With regard to statutory and organizational plan, there is a need for independence and impartiality obligations applicable to members of national competition authorities. National authorities will now have the power to set their priorities in order to carry out their missions, and will be able to reject complaints lodged with them if they consider them not to be a priority (art.4). Member states will also be required to make sure that authorities have enough qualified staff along with sufficient financial, technical and technological resources (art.5) Authorities must be authorized to carry out investigations, and issue opinions on laws and decrees and foster awareness of competition within the public. Finally, without prejudice to national budgetary rules and procedures, the authorities must be able to spend their budget independently, without any interference (same article).

Regarding the investigative powers plan, the directive affirms the right of national authorities to conduct unannounced inspections of undertakings and to obtain documents and information necessary to their investigations from companies (art 6 to 9.)

Regarding the decision-making powers of Authorities, the directive will enact a considerable strengthening, by broadening the range of actions available to national authorities. Each authority which detects an infringement must be able to require undertakings to bring the infringement to an end, and to impose upon them any behavioural or structural remedies (for instance a disposal of assets or of subsidiaries, or any contract modification) (art.10). Authorities must now be able to impose interim measures to prevent a risk of serious and irreparable harm to competition and this power may be exercised  ex-officio without waiting for the case to be referred to them. Authorities will additionally be empowered to accept commitments from undertakings, to address competition issues, with effective powers to control them (art.12.)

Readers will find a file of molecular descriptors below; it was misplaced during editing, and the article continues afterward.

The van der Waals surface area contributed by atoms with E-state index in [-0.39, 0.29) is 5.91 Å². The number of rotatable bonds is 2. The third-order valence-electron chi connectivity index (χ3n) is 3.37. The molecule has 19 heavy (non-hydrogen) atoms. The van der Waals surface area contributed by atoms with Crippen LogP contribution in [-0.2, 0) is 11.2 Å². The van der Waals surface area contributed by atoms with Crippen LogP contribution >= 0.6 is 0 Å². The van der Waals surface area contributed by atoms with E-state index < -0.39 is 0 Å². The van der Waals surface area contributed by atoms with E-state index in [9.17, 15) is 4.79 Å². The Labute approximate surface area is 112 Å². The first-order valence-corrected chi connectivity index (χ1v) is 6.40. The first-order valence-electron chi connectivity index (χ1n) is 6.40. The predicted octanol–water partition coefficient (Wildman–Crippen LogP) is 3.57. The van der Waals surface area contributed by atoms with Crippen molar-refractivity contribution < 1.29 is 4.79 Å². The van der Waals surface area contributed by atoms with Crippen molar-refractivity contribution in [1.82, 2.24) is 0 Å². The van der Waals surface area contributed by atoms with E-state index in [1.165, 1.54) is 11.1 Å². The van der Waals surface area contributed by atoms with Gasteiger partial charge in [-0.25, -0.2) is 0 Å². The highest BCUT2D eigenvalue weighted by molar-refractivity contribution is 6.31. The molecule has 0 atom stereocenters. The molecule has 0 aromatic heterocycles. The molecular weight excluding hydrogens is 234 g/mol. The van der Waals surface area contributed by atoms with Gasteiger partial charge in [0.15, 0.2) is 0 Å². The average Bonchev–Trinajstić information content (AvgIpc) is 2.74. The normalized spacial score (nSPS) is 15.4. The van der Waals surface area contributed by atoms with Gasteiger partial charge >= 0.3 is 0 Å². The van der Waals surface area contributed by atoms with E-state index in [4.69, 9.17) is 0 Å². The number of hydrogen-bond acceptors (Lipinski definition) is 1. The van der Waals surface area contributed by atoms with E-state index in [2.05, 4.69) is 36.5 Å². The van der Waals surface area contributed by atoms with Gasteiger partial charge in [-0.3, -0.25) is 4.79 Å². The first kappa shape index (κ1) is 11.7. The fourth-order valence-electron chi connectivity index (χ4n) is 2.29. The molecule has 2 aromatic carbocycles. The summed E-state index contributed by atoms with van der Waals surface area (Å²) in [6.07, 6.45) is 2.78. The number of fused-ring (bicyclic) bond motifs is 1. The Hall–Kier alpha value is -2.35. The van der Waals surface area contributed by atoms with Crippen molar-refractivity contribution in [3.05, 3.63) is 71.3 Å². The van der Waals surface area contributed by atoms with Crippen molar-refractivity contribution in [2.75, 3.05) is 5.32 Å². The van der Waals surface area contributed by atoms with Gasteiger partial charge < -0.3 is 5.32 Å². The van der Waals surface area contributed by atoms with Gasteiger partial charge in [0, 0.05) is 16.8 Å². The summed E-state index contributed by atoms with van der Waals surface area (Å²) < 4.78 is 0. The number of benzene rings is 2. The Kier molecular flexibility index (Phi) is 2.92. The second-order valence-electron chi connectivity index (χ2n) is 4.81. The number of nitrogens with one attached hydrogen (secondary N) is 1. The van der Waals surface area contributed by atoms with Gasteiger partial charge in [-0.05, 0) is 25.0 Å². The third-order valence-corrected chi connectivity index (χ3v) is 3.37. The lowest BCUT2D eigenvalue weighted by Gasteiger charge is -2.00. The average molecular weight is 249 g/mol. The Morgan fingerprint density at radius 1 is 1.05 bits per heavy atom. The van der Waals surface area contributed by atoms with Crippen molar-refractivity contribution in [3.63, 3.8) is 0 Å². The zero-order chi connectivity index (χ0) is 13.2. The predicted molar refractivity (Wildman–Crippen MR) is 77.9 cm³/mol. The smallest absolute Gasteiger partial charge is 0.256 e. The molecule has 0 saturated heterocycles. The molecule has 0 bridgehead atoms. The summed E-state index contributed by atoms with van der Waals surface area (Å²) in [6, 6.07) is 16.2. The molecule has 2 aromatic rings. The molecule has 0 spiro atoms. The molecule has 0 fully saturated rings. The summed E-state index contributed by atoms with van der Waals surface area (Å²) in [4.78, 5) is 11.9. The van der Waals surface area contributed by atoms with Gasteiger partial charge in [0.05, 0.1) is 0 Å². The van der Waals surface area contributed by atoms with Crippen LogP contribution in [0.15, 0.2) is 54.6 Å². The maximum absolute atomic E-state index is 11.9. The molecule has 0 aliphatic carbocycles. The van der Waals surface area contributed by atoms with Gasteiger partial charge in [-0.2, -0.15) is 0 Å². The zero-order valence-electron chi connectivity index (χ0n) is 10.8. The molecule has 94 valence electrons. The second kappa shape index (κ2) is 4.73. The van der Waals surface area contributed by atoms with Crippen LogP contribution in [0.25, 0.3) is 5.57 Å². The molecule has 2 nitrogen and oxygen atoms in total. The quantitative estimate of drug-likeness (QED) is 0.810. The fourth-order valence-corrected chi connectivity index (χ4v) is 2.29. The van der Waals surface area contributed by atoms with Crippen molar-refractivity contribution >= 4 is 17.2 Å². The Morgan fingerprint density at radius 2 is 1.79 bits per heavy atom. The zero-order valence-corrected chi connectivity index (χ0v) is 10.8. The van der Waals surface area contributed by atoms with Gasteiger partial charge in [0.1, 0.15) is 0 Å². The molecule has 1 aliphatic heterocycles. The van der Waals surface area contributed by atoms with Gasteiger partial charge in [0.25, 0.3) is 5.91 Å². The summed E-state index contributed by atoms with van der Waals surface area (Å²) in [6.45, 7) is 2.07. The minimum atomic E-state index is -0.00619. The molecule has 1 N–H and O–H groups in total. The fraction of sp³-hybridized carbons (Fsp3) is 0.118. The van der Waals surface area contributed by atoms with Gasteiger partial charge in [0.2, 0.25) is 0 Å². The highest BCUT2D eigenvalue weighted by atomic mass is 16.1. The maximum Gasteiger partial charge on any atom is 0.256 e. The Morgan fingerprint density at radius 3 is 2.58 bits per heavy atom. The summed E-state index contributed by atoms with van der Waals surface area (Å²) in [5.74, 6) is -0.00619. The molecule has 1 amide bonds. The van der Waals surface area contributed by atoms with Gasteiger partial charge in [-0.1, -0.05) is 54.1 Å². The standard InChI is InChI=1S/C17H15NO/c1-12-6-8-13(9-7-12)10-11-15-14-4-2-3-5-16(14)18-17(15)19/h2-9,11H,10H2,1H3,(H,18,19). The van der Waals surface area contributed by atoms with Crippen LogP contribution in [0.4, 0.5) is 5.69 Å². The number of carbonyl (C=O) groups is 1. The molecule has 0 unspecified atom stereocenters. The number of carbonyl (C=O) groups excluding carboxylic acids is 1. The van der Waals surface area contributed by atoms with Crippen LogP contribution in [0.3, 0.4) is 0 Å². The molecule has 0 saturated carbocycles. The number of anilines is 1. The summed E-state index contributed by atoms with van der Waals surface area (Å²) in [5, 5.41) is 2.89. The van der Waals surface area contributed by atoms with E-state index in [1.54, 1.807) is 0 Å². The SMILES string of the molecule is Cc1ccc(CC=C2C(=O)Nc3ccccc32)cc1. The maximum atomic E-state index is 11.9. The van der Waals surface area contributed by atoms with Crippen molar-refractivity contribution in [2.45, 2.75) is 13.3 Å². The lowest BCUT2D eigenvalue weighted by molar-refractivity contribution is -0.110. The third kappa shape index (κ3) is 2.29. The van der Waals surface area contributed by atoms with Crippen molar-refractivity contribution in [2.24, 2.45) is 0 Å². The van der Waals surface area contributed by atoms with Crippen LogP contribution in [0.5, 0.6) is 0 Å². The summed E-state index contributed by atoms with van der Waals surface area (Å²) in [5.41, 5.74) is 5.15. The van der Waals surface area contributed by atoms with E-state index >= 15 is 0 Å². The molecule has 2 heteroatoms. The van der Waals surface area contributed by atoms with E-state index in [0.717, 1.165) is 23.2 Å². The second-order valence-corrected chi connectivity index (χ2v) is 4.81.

Further, the directive provides for greater deterrence capability in relation to competition policy, by permetting competition authorities to impose "proportionate and dissuasive fines" on undertakings when they infringe competition law, or when they obstruct an investigation. By imposing a model of dissuasive administrative sanctions, the directive will lead several Member states to deeply revise their national law which does not currently confers such powers. The ceiling of fines must be set at a level of not less than 10 % of the total worldwide turnover of the undertaking concerned, which will again lead several Member states to significantly modify their national law which does not currently provide for such dissuasive sanctions. Further, in the case of an infringement by an association of undertakings, the ceiling must take into account the turnover of each active member thereof, which may lead to very high fines for associations of large undertakings (art.15.).